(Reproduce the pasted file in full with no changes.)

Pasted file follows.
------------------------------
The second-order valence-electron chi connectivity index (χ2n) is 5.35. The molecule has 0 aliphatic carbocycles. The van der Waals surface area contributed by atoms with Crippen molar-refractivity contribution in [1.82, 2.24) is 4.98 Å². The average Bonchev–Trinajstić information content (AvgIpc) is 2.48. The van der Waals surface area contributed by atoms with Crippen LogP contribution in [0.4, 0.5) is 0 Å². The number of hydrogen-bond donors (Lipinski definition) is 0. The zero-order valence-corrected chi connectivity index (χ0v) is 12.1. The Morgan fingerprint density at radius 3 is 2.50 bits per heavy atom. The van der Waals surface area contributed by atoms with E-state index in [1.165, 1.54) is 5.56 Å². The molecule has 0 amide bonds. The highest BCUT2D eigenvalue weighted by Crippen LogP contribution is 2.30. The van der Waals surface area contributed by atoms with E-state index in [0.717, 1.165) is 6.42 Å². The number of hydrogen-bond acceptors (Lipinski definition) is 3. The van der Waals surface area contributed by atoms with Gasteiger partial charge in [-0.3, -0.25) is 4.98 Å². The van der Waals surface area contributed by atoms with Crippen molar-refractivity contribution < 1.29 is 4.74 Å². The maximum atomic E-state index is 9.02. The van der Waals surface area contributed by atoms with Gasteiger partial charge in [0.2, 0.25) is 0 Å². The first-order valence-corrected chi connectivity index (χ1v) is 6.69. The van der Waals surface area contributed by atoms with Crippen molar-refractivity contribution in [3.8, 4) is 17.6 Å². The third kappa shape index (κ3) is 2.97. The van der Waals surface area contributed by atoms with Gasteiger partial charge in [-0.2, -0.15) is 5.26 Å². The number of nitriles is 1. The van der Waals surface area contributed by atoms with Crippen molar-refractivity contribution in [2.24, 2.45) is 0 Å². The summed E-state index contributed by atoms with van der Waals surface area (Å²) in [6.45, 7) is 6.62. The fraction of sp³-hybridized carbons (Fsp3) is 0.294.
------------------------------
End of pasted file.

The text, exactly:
The second-order valence-electron chi connectivity index (χ2n) is 5.35. The molecule has 0 aliphatic carbocycles. The van der Waals surface area contributed by atoms with Crippen molar-refractivity contribution in [1.82, 2.24) is 4.98 Å². The average Bonchev–Trinajstić information content (AvgIpc) is 2.48. The van der Waals surface area contributed by atoms with Crippen LogP contribution in [0.4, 0.5) is 0 Å². The number of hydrogen-bond donors (Lipinski definition) is 0. The zero-order valence-corrected chi connectivity index (χ0v) is 12.1. The Morgan fingerprint density at radius 3 is 2.50 bits per heavy atom. The van der Waals surface area contributed by atoms with E-state index in [1.165, 1.54) is 5.56 Å². The molecule has 0 amide bonds. The highest BCUT2D eigenvalue weighted by Crippen LogP contribution is 2.30. The van der Waals surface area contributed by atoms with E-state index in [0.717, 1.165) is 6.42 Å². The number of hydrogen-bond acceptors (Lipinski definition) is 3. The van der Waals surface area contributed by atoms with Gasteiger partial charge in [-0.3, -0.25) is 4.98 Å². The van der Waals surface area contributed by atoms with Crippen molar-refractivity contribution < 1.29 is 4.74 Å². The maximum atomic E-state index is 9.02. The van der Waals surface area contributed by atoms with Gasteiger partial charge in [0.2, 0.25) is 0 Å². The first-order valence-corrected chi connectivity index (χ1v) is 6.69. The van der Waals surface area contributed by atoms with Crippen molar-refractivity contribution in [3.8, 4) is 17.6 Å². The third kappa shape index (κ3) is 2.97. The van der Waals surface area contributed by atoms with Gasteiger partial charge in [-0.2, -0.15) is 5.26 Å². The number of nitriles is 1. The van der Waals surface area contributed by atoms with Crippen molar-refractivity contribution in [2.24, 2.45) is 0 Å². The summed E-state index contributed by atoms with van der Waals surface area (Å²) in [6.45, 7) is 6.62. The fraction of sp³-hybridized carbons (Fsp3) is 0.294.